Archaeologists in Mumbai have found stone tools dating back to the Middle Stone Age. The stone tools found on a hill near Manori beach indicate that they could date back to 10,000 to 15,000 years.
Experts believe that the hill where the microliths, or minute flint stone tools were discovered could have been a possible factory site for such implements, Hindustan Times reported. They also believe that this finding will help them trace the habitation the islands had in the Mesolithic era.
"Tool-making debris is found along with blade tools there, which is why it is believed to be a factory site. Through comparative dating of data, it can be said that these tools could date back to approximately 15,000 years," HT quoted Kurush Dalal, assistant professor (archaeology) and coordinator, Centre for Extra-Mural Studies (CEMS), University of Mumbai, as saying.
According to Abhijeet Dandekar, assistant professor at the Pune-based Deccan College Post-Graduate and Research Institute, the tools discovered might provide some information about the diet of the people of the age.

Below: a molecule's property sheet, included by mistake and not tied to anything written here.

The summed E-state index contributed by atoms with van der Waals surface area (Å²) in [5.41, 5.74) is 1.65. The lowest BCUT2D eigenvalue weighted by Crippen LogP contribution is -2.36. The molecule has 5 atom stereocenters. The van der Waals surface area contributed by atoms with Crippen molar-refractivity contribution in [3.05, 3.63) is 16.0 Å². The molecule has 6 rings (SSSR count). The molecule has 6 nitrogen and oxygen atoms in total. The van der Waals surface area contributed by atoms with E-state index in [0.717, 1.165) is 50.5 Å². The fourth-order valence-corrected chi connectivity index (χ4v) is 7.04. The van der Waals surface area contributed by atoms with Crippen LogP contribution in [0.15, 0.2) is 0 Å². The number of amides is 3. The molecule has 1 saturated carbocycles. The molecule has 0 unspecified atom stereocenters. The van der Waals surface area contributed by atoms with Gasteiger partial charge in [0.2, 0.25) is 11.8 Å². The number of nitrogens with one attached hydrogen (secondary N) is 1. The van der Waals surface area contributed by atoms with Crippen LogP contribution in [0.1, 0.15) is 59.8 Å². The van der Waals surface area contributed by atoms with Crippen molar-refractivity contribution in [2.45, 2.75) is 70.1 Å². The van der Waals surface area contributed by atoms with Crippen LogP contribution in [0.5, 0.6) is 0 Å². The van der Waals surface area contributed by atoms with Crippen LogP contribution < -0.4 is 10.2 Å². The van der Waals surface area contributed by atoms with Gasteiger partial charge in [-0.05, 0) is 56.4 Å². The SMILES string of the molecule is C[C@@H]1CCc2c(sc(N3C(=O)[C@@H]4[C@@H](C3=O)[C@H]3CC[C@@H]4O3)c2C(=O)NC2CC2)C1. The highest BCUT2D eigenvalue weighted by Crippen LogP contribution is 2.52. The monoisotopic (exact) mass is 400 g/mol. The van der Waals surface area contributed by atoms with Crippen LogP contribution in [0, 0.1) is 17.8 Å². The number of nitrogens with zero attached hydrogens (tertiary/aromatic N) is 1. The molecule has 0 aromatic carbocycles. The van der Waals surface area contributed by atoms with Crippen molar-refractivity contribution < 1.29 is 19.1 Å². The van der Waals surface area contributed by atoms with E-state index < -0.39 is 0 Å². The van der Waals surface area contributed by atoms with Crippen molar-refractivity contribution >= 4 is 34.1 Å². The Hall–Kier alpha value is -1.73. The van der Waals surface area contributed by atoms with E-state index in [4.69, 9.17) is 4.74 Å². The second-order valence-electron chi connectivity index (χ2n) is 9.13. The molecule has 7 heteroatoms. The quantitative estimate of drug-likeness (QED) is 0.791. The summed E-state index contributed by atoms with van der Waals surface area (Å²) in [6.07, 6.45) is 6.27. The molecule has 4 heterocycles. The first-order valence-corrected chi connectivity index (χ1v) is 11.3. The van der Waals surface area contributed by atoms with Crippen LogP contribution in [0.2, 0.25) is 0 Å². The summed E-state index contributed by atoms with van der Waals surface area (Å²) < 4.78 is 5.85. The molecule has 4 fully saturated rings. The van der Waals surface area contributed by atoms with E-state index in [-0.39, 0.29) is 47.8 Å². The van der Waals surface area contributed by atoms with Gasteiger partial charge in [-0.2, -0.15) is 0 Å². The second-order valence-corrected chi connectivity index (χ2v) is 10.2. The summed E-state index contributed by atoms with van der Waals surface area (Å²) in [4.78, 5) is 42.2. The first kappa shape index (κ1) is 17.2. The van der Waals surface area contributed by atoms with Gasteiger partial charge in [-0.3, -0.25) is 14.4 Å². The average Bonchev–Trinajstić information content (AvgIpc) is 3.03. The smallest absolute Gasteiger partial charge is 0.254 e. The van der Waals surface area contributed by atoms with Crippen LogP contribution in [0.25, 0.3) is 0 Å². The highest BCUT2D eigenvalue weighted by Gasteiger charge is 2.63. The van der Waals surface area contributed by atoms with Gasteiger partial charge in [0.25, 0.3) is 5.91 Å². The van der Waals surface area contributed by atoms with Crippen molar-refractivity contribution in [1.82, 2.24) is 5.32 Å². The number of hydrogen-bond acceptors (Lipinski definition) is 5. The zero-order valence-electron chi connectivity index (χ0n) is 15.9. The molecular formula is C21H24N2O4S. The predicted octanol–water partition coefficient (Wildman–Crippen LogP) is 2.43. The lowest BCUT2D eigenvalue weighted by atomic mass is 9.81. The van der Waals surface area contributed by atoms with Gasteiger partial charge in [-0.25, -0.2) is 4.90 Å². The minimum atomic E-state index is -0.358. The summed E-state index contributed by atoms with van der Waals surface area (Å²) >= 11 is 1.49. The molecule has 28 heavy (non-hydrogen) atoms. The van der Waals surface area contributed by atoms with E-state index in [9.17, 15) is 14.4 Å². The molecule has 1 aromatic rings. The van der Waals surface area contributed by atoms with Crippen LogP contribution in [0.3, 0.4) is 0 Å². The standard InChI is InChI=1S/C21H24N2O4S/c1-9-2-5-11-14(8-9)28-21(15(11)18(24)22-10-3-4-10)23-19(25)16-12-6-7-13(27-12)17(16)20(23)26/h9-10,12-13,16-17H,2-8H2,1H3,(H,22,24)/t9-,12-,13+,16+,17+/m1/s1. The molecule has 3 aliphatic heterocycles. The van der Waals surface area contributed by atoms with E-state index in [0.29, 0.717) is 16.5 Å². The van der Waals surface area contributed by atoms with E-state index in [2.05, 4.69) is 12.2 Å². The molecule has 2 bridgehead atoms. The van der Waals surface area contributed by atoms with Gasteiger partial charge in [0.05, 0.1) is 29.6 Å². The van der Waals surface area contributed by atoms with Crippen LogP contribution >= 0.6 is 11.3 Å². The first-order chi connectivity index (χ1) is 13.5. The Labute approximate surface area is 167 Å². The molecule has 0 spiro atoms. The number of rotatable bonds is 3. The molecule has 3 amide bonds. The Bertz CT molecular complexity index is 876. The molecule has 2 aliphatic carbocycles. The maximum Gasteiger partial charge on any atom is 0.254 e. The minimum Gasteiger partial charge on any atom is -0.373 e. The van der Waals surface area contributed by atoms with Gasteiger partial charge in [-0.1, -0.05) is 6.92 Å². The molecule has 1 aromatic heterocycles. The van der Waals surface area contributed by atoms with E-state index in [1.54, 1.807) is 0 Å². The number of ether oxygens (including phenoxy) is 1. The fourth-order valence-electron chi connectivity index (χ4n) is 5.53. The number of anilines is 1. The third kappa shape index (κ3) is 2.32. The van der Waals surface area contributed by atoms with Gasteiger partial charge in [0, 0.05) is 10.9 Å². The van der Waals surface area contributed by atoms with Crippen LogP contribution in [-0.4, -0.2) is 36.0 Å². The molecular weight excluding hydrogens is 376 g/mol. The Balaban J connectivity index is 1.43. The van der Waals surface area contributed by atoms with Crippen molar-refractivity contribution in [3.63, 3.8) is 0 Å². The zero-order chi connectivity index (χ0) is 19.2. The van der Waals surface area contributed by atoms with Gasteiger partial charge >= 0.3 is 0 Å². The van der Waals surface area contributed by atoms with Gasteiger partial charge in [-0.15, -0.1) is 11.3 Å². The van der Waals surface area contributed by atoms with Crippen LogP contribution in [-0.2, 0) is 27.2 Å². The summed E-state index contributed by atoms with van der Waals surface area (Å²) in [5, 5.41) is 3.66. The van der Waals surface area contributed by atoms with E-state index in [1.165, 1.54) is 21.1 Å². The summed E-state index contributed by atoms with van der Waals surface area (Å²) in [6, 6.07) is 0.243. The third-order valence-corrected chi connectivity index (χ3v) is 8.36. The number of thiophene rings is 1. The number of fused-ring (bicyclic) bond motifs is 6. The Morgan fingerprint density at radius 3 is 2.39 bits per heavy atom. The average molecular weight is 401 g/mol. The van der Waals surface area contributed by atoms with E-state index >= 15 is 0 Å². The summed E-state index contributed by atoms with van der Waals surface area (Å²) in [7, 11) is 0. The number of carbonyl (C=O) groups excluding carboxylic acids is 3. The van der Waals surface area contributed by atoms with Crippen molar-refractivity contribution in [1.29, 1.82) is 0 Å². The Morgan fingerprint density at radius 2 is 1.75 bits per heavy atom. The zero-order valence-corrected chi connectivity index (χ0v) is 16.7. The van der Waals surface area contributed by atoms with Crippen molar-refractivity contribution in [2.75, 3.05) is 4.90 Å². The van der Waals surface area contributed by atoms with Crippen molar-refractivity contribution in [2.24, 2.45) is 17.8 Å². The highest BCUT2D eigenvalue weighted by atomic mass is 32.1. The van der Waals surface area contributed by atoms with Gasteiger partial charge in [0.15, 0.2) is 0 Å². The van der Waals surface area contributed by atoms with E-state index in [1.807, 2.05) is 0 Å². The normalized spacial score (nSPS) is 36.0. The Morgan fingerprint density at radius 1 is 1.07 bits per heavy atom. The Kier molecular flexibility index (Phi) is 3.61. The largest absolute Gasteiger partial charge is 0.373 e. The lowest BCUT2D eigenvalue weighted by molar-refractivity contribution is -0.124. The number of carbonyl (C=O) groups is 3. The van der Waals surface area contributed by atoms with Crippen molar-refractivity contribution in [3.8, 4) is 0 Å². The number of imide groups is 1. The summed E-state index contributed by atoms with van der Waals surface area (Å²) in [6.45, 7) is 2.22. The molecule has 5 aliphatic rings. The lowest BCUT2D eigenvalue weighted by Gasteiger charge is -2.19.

"We haven't found skeletal remains, but only stone tools. What we can gauge from the findings is that this is the period before agriculture started, and fish was a major part of their diet," Dandekar explained, adding, "This was the era before man invented clothing, and it is believed that the people lived in the open or under natural rock outcrops."
Calling it a remarkable finding, Professor Mayank Vahia told the publication that stone tools from the Mesolithic era in Mumbai will determine the city's existence.
"Mumbai's history can be traced back to thousands of years ... we know Kalyan and Nalasopara were major trade centres of West Asia before the Harappan civilization. But it's difficult to determine whether the seven islands that became Mumbai city were populated in those days," he said.